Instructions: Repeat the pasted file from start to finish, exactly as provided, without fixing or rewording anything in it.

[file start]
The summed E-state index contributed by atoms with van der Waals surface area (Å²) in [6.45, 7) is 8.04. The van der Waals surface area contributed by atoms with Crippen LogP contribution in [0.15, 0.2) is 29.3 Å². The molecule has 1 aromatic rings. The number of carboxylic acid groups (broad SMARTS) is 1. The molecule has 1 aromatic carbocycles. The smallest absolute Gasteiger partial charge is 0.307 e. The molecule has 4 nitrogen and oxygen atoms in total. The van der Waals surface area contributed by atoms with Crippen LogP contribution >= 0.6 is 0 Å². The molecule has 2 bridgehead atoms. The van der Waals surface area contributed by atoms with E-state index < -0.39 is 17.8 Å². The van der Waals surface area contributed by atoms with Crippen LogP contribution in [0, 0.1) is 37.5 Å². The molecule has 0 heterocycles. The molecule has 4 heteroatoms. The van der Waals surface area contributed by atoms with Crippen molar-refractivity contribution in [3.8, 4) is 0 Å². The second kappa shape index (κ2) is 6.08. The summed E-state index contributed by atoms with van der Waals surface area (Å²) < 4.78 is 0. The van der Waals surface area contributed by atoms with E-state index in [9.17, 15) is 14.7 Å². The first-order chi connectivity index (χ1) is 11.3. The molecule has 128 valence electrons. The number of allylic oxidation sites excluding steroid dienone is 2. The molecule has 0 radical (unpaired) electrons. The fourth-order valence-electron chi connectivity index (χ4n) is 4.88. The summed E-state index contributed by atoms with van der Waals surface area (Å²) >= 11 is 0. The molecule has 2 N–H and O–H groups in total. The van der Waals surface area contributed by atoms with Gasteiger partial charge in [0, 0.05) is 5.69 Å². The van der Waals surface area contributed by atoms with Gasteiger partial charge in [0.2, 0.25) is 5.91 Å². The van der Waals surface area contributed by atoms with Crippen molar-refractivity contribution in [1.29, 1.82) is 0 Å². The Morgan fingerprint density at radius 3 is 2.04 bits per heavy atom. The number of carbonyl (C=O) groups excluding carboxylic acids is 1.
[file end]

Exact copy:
The summed E-state index contributed by atoms with van der Waals surface area (Å²) in [6.45, 7) is 8.04. The van der Waals surface area contributed by atoms with Crippen LogP contribution in [0.15, 0.2) is 29.3 Å². The molecule has 1 aromatic rings. The number of carboxylic acid groups (broad SMARTS) is 1. The molecule has 1 aromatic carbocycles. The smallest absolute Gasteiger partial charge is 0.307 e. The molecule has 4 nitrogen and oxygen atoms in total. The van der Waals surface area contributed by atoms with Crippen LogP contribution >= 0.6 is 0 Å². The molecule has 2 bridgehead atoms. The van der Waals surface area contributed by atoms with E-state index < -0.39 is 17.8 Å². The van der Waals surface area contributed by atoms with Crippen LogP contribution in [0, 0.1) is 37.5 Å². The molecule has 0 heterocycles. The molecule has 4 heteroatoms. The van der Waals surface area contributed by atoms with Crippen molar-refractivity contribution in [3.8, 4) is 0 Å². The second kappa shape index (κ2) is 6.08. The summed E-state index contributed by atoms with van der Waals surface area (Å²) < 4.78 is 0. The van der Waals surface area contributed by atoms with E-state index in [9.17, 15) is 14.7 Å². The first-order chi connectivity index (χ1) is 11.3. The molecule has 128 valence electrons. The number of allylic oxidation sites excluding steroid dienone is 2. The molecule has 0 radical (unpaired) electrons. The fourth-order valence-electron chi connectivity index (χ4n) is 4.88. The summed E-state index contributed by atoms with van der Waals surface area (Å²) >= 11 is 0. The molecule has 2 N–H and O–H groups in total. The van der Waals surface area contributed by atoms with Gasteiger partial charge in [0, 0.05) is 5.69 Å². The van der Waals surface area contributed by atoms with Gasteiger partial charge in [0.2, 0.25) is 5.91 Å². The van der Waals surface area contributed by atoms with Crippen molar-refractivity contribution in [1.29, 1.82) is 0 Å². The Morgan fingerprint density at radius 3 is 2.04 bits per heavy atom. The number of carbonyl (C=O) groups excluding carboxylic acids is 1.